Jewish poverty on rise in New York
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Jewish poverty on rise in New York

New Yorkers line up outside a food pantry affiliated with the Metropolitan Council on Jewish Poverty in September 2003. (Metropolitan Council on Jewish Poverty)

New Yorkers line up outside a food pantry affiliated with the Metropolitan Council on Jewish Poverty in September 2003.

(Metropolitan Council on Jewish Poverty)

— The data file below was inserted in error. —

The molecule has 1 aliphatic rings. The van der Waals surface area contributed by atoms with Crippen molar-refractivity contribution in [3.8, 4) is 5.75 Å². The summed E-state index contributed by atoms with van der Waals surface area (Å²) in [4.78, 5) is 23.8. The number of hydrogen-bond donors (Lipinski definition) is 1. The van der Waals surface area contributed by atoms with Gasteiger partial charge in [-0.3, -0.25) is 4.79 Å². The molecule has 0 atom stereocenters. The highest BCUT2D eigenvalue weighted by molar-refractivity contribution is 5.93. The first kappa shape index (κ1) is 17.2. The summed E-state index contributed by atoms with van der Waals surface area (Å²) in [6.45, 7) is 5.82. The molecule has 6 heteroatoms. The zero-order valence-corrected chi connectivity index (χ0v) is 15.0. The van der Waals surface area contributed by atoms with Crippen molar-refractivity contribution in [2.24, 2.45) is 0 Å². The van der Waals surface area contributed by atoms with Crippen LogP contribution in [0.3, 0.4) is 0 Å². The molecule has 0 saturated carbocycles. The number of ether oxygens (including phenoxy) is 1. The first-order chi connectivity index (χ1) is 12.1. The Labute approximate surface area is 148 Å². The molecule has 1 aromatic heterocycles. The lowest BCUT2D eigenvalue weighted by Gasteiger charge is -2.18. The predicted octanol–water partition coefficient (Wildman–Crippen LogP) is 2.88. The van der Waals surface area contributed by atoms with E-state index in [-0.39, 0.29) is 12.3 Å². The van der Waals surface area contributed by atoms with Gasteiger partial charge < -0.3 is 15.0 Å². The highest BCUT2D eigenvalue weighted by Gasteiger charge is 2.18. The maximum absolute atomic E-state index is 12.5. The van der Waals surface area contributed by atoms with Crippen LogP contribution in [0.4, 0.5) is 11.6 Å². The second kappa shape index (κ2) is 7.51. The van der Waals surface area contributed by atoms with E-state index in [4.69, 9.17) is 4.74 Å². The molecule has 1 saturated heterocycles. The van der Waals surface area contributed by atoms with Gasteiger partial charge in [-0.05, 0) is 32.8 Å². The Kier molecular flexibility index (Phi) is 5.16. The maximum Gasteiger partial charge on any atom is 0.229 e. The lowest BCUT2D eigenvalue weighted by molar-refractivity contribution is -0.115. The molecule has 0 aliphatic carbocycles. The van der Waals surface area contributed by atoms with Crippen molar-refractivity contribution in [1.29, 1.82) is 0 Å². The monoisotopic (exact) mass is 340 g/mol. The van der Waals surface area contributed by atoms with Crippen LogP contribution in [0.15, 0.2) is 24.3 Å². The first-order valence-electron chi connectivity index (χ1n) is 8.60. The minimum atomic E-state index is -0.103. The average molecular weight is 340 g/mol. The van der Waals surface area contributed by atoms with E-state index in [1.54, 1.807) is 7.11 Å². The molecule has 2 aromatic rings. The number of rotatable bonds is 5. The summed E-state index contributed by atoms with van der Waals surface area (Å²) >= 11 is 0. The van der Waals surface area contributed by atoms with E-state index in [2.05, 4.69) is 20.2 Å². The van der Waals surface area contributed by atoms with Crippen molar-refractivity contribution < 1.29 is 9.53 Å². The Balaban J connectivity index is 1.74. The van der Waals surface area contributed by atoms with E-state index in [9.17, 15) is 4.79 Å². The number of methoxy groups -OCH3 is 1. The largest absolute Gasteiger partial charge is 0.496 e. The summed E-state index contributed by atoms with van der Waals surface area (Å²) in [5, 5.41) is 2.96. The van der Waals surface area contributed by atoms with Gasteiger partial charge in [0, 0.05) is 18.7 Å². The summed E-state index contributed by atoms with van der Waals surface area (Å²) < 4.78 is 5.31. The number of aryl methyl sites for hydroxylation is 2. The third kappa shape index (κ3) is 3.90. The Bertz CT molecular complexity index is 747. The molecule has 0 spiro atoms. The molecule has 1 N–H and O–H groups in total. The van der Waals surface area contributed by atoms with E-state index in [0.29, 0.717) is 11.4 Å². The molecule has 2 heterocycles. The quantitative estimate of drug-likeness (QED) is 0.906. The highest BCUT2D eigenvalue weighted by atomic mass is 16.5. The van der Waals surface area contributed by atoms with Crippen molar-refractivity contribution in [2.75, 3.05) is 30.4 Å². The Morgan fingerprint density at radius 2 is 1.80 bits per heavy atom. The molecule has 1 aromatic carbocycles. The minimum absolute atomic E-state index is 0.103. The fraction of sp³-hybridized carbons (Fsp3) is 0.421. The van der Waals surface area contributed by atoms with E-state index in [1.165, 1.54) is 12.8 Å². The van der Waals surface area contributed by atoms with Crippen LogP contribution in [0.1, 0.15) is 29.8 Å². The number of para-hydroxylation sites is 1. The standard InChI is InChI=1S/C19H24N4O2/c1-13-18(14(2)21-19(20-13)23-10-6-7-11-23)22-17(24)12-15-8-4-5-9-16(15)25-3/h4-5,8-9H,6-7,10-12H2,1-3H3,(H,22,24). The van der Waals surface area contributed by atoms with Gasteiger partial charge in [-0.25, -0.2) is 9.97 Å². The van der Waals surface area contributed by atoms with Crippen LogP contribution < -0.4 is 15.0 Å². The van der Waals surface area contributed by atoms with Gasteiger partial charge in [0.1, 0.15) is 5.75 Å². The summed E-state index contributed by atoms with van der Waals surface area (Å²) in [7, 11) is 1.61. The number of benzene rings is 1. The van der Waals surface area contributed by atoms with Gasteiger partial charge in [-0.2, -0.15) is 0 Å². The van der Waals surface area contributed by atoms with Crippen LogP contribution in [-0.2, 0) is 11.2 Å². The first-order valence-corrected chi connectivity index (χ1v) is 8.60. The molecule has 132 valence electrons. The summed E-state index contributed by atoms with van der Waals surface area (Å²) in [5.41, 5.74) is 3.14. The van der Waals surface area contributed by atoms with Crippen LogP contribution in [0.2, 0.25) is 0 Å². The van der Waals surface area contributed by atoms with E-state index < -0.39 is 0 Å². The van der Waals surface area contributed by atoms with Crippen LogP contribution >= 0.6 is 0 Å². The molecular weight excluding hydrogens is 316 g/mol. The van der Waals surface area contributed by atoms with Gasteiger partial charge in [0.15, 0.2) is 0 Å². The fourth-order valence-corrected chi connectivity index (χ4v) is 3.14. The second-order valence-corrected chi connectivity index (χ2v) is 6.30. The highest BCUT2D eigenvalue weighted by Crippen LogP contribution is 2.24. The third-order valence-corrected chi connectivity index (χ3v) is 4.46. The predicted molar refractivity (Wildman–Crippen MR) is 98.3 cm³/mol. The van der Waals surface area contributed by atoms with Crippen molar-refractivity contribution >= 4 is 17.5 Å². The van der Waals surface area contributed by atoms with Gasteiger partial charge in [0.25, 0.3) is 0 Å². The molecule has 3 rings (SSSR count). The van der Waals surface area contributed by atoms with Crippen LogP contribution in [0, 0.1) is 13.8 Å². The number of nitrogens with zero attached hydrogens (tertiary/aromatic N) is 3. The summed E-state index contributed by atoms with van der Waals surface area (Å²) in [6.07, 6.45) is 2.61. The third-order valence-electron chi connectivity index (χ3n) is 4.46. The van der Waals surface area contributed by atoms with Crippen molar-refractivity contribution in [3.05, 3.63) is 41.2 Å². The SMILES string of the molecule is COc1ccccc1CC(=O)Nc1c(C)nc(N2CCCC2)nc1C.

NEW YORK, Oct. 19 (JTA) — Jews who think New York is the center of the world aren’t that far off — it’s certainly the center of the American Jewish world. That’s one of the findings that emerges from the Jewish Community Study of New York: 2002, coordinated by the UJA-Federation of New York and released at the federation’s offices Oct. 14. Just how Jewish is New York? One out of every eight people in the eight-county New York metropolitan area identifies as a Jew, in comparison with one in fifty in the United States as a whole. Despite Jewish migration to the South and West of the country, huge growth in the Orthodox and Russian-speaking communities has kept the number of nearly 1.5 million Jews in New York stable over the past decade. Given the wave of Jewish immigration from the former Soviet Union over the past decade, Russian-speaking Jews now make up roughly one-quarter of New York Jewry. In addition, the proportion of Jews over 75 has more than doubled to 11 percent since the last such survey, in 1991. Those factors, together with the large number of Orthodox Jews in New York, help account for a key finding of the survey: growing Jewish poverty, which has climbed by 35 percent, at a time that general poverty in the area has declined. In fact, there are more poor Jews in New York — some 244,000 — than there are Jews in all but the largest Jewish communities elsewhere in America. Bits and pieces of the survey already had been released, but this was the first time that the full report had been presented. “All the major news is out,” said Jacob Ukeles, the survey’s principal investigator. “The critical question now is the extent to which the community is going to utilize the information. This is a tool.” Among the critical findings are: • Elements of Jewish engagement: Israel is a cornerstone for New York Jews, with 92 percent calling the survival of the State of Israel very important. While 73 percent of New York Jews attended a Jewish cultural event or a JCC activity, only half of all households are affiliated with a congregation or Jewish organization. Furthermore, the survey found that congregational membership corresponds to Jewish engagement. For example, 43 percent of Conservative households that belong to a congregation light Shabbat candles, compared to 21 percent among those that are not synagogue members. Nonmembers often cite cost as a obstacle to synagogue membership. • Shifting religious affiliation: Since the 1991 survey, the percentage of New York Jews identifying with the Conservative and Reform movements has fallen from 34 percent to 26 percent and from 36 percent to 29 percent, respectively. But more respondents identify as Orthodox, up from 13 percent to 19 percent, or do not identify with any movement, up from 13 percent to 25 percent. • Shifting geography: The Jewish population has relocated in the past decade. Westchester County’s Jewish community jumped by 40 percent, while the Bronx lost 45 percent of its Jewish population. The Jewish communities of Brooklyn and Staten Island grew by 23 percent and 27 percent, respectively. • Increasing intermarriage: At 22 percent, the intermarriage rate among New York Jews is about half that for American Jews as a whole. But even the New York rate has increased, with 36 percent of New York Jews marrying non-Jews in the past five years, compared to 26 percent in the previous eight years. Of the 61,000 children of intermarried households in New York, 30 percent are being raised as Jews. • The impact of Jewish childhood experiences: In households where the survey respondent had no Jewish childhood experiences, only 30 percent belong to a Jewish congregation. Households in which the respondent had the highest degree of Jewish childhood experiences show a 75 percent rate of synagogue membership. Jewish experiences in childhood are a “very powerful predictor of what kind of Jew you’re going to be when you grow up,” Ukeles said. Beyond these findings, the survey mines information from Jewish engagement and philanthropic patterns and sheds light on the most vulnerable elements of the community, like the elderly and single-parent households. William Rapfogel, executive director of the Metropolitan Council on Jewish Poverty, has seen some of the shifts reflected in the survey taking place before his eyes. “Just seven or eight years ago we were providing about 400 or 500 families with kosher food every month. Today we’re providing 12,000 families with kosher food every single month,” he said. His group also has exponentially expanded its affordable housing program for the elderly and mentally ill. One of Rapfogel’s clients that made it into those apartments illustrates the day-to-day crises for impoverished Jews and the “near poor,” who often have less access to government services than those classified as poor. At the opening ceremony for one of the apartment buildings in Brooklyn, a new resident — an elderly Russian man — came over “holding this pair of awful, awful looking boots,” Rapfogel said. The man had been wearing the boots during the eight years he had lived in New York, and for a decade before that in the Soviet Union. The man said he could not afford new shoes because he barely scraped together what he could for food and rent for his previous $800-a-month apartment. Once he got in to the Brooklyn apartment, “he was able to actually buy a new pair of shoes,” Rapfogel said. The survey raises awareness that “Jewish poverty is not an oxymoron,” he said. “There are a lot of pieces of data in this that are almost counterintuitive,” and the community must “get the word out about what the facts are,” Ukeles said. “The community needs to take a hard look at what services are where,” he said. For example, he asked, “do we have the services in Staten Island to meet the new Jewish community?” Furthermore, it’s crucial to integrate the large Orthodox and Russian-speaking communities into community leadership positions to prevent New York Jewry from splintering into “a lot of separated communities,” Ukeles said. According to John Ruskay, the federation’s executive vice president and CEO, the survey results are “both a stimulant to action and rich data for planning both today and moving forward.” “To give one small example, we learned that 26,000 seniors aged 75 and over do not have a relative within 100 miles,” Ruskay said. The federation launched an initiative called “Companions,” which will mobilize volunteers to reach out to these isolated seniors. Ultimately, the federation wants to “make certain that we have opportunities for Jewish engagement in places of high Jewish populations,” he said.